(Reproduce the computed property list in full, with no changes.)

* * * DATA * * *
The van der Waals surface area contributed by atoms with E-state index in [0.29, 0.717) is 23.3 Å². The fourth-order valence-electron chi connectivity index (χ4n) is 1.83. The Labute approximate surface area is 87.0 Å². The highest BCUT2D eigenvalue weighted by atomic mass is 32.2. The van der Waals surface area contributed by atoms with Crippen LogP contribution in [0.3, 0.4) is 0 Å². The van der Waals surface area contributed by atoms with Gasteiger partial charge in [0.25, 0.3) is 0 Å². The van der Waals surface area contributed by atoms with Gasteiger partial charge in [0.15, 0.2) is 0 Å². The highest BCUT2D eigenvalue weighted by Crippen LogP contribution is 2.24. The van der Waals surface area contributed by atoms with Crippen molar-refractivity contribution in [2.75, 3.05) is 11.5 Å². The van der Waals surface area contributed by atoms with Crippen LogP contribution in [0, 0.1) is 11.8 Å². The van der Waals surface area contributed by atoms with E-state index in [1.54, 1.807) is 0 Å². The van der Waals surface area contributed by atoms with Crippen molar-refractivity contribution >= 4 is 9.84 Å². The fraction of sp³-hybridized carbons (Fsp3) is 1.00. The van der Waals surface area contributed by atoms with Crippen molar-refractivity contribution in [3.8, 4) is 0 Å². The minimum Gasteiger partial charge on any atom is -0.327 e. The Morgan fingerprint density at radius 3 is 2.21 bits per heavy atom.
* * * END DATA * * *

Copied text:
The van der Waals surface area contributed by atoms with E-state index in [0.29, 0.717) is 23.3 Å². The fourth-order valence-electron chi connectivity index (χ4n) is 1.83. The Labute approximate surface area is 87.0 Å². The highest BCUT2D eigenvalue weighted by atomic mass is 32.2. The van der Waals surface area contributed by atoms with Crippen LogP contribution in [0.3, 0.4) is 0 Å². The van der Waals surface area contributed by atoms with Gasteiger partial charge in [0.25, 0.3) is 0 Å². The van der Waals surface area contributed by atoms with Gasteiger partial charge in [0.15, 0.2) is 0 Å². The highest BCUT2D eigenvalue weighted by Crippen LogP contribution is 2.24. The van der Waals surface area contributed by atoms with Crippen molar-refractivity contribution in [2.75, 3.05) is 11.5 Å². The van der Waals surface area contributed by atoms with Crippen LogP contribution in [0, 0.1) is 11.8 Å². The van der Waals surface area contributed by atoms with E-state index in [1.54, 1.807) is 0 Å². The van der Waals surface area contributed by atoms with Crippen molar-refractivity contribution >= 4 is 9.84 Å². The fraction of sp³-hybridized carbons (Fsp3) is 1.00. The van der Waals surface area contributed by atoms with Crippen molar-refractivity contribution in [3.8, 4) is 0 Å². The minimum Gasteiger partial charge on any atom is -0.327 e. The Morgan fingerprint density at radius 3 is 2.21 bits per heavy atom.